This weekend, I ran. I ran 14 miles. Although I have been here before, it feels like a life time ago – the lifetime that existed before my heart was broken by a stress fracture, and the lifetime that existed before my running days became slow and more of a waddle during pregnancy. It’s been less than two years since I’ve run 14 miles, but life has changed. A lot.
I ran 14 miles without my running partner. I ran 14 miles solo. I ran 14 miles on trails in our local state park. When I finished, I wanted to tell the stranger who was next to me what I had just accomplished, but she never made eye contact. I wanted to high-five someone. I wanted to hug someone. I just wanted someone to smile at me, but no one was around (besides the one lady who was avoiding eye contact). As I walked back to my car, emotion overwhelmed me. I stopped next to this tree to stretch and enjoy its shade. Tears started. Tears wouldn’t stop. I sat next to this tree, and I cried. I cried exhausted tears. I cried triumphant tears. I cried tears of pride and happiness.
I’ve made it back. I’ve made it back to the place I left when my femur failed me. I’ve made it back to the place I was afraid I would lose during my pregnancy. I’m back adding miles and more miles. I’m back on my quest to run 26.2 miles.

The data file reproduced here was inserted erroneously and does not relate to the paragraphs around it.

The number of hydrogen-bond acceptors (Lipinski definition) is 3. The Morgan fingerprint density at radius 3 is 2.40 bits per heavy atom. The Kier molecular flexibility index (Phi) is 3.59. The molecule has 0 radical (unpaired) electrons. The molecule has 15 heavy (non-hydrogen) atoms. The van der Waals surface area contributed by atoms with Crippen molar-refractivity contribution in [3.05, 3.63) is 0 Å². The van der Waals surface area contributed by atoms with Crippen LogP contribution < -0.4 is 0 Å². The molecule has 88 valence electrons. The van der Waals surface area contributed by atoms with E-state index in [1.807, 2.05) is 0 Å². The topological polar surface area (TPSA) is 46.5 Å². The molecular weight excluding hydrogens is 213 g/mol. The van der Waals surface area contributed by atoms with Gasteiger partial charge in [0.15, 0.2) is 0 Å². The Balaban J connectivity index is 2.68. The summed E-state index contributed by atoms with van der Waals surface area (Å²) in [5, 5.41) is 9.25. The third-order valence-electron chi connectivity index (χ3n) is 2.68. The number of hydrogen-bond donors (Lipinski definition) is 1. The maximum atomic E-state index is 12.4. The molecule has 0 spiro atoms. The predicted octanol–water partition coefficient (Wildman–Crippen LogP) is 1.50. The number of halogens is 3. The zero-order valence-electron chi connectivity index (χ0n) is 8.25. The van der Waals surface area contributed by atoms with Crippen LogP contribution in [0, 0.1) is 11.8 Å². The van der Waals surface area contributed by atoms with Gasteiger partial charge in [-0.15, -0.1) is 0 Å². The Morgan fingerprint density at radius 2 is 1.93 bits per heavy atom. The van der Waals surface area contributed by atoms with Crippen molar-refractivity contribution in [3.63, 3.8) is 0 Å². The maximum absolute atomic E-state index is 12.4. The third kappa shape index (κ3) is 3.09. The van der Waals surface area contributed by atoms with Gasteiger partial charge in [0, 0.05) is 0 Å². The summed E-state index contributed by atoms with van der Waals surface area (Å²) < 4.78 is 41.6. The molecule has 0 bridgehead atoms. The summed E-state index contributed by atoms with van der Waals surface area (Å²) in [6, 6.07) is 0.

The 14 miles didn’t come easy. At mile 8, I wanted to crawl back to my car. As I stopped to refill my water bottle, I reached out to my running partner and my husband. I needed a pep talk. I had six more miles to tackle (less than a 10k when I’m giving myself my own pep talk). My husband responded with words he knew I needed. Relax and Breathe and focus on your next turn. Enjoy yourself. My running partner responded with the reminder that I can do this.
Tears found me again. From mile 8 to 9, I silently cried more tears. The tears got lost with my sweat, but they were the release I needed. I can do this. I focused on the next trail marker. I had six more trail markers ahead of me – Long Creek passed Fox Run passed King Fischer detoured off onto Osprey back to Long Creek and final to 64th Street. I could handle each segment. With a few stops to regroup and to take a quick photo, I finished my run.
I’m back, and I feel better and stronger and more in awe of my body. I’m back with a new respect for what I’m about to tackle. While I left my quest for a marathon on terms I didn’t expect, I’ve learned. I’ve recovered. I’ve birthed a child (again). In those 11 hours of labor, I learned the power of my body. I learned to listen to my body. I learned to trust my body. I’m ready for this new journey to a full marathon. With gentleness and awareness, I’m ready to run.
The journey means so much more this time around.